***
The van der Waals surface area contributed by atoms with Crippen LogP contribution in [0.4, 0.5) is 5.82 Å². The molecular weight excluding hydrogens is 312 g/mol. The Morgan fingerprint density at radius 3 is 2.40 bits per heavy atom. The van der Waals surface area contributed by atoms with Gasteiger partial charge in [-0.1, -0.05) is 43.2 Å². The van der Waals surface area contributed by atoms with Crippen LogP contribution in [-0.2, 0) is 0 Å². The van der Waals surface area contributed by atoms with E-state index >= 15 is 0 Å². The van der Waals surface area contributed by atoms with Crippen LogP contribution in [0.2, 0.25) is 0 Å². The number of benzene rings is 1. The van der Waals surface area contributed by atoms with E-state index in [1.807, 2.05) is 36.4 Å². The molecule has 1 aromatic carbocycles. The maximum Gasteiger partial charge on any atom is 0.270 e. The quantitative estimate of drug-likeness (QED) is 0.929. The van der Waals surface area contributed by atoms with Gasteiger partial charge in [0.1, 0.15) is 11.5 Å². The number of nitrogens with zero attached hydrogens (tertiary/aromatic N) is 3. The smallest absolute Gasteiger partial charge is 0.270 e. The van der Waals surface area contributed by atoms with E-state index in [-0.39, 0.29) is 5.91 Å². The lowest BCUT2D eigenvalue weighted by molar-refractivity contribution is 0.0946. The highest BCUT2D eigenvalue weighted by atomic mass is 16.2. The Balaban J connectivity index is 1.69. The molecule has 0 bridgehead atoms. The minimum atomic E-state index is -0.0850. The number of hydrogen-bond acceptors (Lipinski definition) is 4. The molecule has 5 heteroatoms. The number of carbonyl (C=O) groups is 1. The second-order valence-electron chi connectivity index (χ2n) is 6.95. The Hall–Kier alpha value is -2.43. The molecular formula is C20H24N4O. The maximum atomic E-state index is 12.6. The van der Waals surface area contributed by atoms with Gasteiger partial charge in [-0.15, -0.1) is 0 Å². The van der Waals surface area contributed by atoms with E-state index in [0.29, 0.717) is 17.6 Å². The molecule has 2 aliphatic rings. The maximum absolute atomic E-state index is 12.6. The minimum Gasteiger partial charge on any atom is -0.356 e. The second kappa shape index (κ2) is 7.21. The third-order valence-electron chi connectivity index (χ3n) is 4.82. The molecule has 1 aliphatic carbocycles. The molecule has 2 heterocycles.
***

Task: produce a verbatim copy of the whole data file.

The van der Waals surface area contributed by atoms with Crippen LogP contribution in [0.4, 0.5) is 5.82 Å². The molecular weight excluding hydrogens is 312 g/mol. The Morgan fingerprint density at radius 3 is 2.40 bits per heavy atom. The van der Waals surface area contributed by atoms with Gasteiger partial charge in [-0.1, -0.05) is 43.2 Å². The van der Waals surface area contributed by atoms with Crippen LogP contribution in [-0.2, 0) is 0 Å². The van der Waals surface area contributed by atoms with E-state index >= 15 is 0 Å². The van der Waals surface area contributed by atoms with Crippen LogP contribution in [0.2, 0.25) is 0 Å². The number of benzene rings is 1. The van der Waals surface area contributed by atoms with E-state index in [1.807, 2.05) is 36.4 Å². The molecule has 1 aromatic carbocycles. The maximum Gasteiger partial charge on any atom is 0.270 e. The quantitative estimate of drug-likeness (QED) is 0.929. The van der Waals surface area contributed by atoms with Gasteiger partial charge in [0.1, 0.15) is 11.5 Å². The number of nitrogens with zero attached hydrogens (tertiary/aromatic N) is 3. The smallest absolute Gasteiger partial charge is 0.270 e. The van der Waals surface area contributed by atoms with E-state index in [-0.39, 0.29) is 5.91 Å². The lowest BCUT2D eigenvalue weighted by molar-refractivity contribution is 0.0946. The highest BCUT2D eigenvalue weighted by atomic mass is 16.2. The Balaban J connectivity index is 1.69. The molecule has 0 bridgehead atoms. The minimum atomic E-state index is -0.0850. The number of hydrogen-bond acceptors (Lipinski definition) is 4. The molecule has 5 heteroatoms. The number of carbonyl (C=O) groups is 1. The second-order valence-electron chi connectivity index (χ2n) is 6.95. The Hall–Kier alpha value is -2.43. The molecular formula is C20H24N4O. The maximum atomic E-state index is 12.6. The van der Waals surface area contributed by atoms with Gasteiger partial charge in [-0.15, -0.1) is 0 Å². The van der Waals surface area contributed by atoms with E-state index in [0.29, 0.717) is 17.6 Å². The molecule has 2 aliphatic rings. The maximum absolute atomic E-state index is 12.6. The minimum Gasteiger partial charge on any atom is -0.356 e. The second kappa shape index (κ2) is 7.21. The third-order valence-electron chi connectivity index (χ3n) is 4.82. The molecule has 1 aliphatic carbocycles. The molecule has 2 heterocycles.